Humans depend on oceans for our psychological and physical well-being, nutrition, economic prosperity and the sustainable development of nations, more so coastal communities. This point is well established in a 2020 UNESCO Report, which states that at least three billion people depend on oceans. Further, a 2016 report of the Organization for Economic Co-operation and Development (OECD) stated that the ocean economy is estimated to generate US$3 trillion in 2030 and US $15.5 trillion in 2050. Oceans also produce more than half the oxygen we breathe, and regulate the weather.
However, this vast resource continues to be subjected to many forms of pollution from human activities. According to several scientific reports, marine pollution also contributes to warmer seas, which give rise to extreme and severe weather events.
But what does data, information and technologies have to do with healthy oceans? To achieve a better understanding of warming oceans, research scientists study, monitor, track and collect data on ocean systems – increasing sea surface temperatures, sea level rise, change in weather patterns over a period of time – to understand and analyse the adverse impacts on coastal communities and marine ecosystems such as coral reefs, mangroves, fisheries and marine mammals.
Once this data is stored in global databases to facilitate access and data sharing, scientists from other jurisdictions are able to see and understand patterns, trends and other linkages that aid in understanding the whole. A more complete picture leads to better management strategies to address issues that negatively impact ocean health. This data adds evidence and value when it is analysed and generated into knowledge and information reports such as the local State of Marine Environment Report 2016 or the International Panel on Climate Change (IPCC) Assessment Report Series, produced and published by the IMA and IPCC, respectively. This knowledge makes the ocean understandable, empowers legislators to develop science-based policy, provides value-added information for social science planners (coastal planning) and allows the scientific community and other stakeholders to remedy problems.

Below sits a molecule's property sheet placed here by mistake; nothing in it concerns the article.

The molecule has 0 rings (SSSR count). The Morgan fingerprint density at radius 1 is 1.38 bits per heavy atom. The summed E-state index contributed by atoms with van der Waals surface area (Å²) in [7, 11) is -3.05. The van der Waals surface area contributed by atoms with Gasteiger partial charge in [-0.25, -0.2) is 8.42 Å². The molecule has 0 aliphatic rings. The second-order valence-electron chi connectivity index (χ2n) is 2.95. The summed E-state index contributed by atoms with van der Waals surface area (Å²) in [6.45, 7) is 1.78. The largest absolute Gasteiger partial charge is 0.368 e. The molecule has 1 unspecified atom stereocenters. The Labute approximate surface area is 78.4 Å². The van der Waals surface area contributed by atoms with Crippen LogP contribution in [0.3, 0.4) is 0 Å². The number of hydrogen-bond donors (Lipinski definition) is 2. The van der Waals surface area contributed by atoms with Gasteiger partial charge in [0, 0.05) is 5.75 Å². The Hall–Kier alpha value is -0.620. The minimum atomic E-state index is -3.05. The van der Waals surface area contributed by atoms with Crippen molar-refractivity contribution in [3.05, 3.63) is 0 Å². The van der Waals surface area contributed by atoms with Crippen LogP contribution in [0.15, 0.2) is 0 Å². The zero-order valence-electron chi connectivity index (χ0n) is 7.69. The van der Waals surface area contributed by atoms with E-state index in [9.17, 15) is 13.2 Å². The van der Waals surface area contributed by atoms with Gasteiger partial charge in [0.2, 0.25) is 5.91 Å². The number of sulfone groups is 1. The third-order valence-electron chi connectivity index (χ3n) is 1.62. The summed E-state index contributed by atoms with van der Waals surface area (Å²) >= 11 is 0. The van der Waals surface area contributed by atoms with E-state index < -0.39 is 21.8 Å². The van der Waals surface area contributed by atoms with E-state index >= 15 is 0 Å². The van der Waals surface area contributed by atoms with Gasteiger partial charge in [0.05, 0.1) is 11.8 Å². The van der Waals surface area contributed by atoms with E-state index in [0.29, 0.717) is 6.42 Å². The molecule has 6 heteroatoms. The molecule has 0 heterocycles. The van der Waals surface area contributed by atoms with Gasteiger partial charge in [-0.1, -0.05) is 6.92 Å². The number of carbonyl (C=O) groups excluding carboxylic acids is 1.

Sharing data and information across jurisdictions stimulates knowledge and promotes research collaboration which builds capacity and transfers technology for developing countries, who traditionally have had limited access to information products. One such example was the discovery/identification of new deep-sea marine species found at the depths of TT’s ocean floor by University of West Indies’ Professor Judith Gobin. The discovery was made possible from a research collaboration aboard the EV Nautilus, which hosted local and international scientists to explore the ocean floor using the vessel’s deep-sea advanced technology and to share their findings in real-time with university students through live online sessions in 2013. This data collected and shared by Gobin promoted research collaboration across jurisdictions and informed us of the ocean we have in the deep-sea, which can help us protect and conserve our biodiversity in order to attain the ocean we want.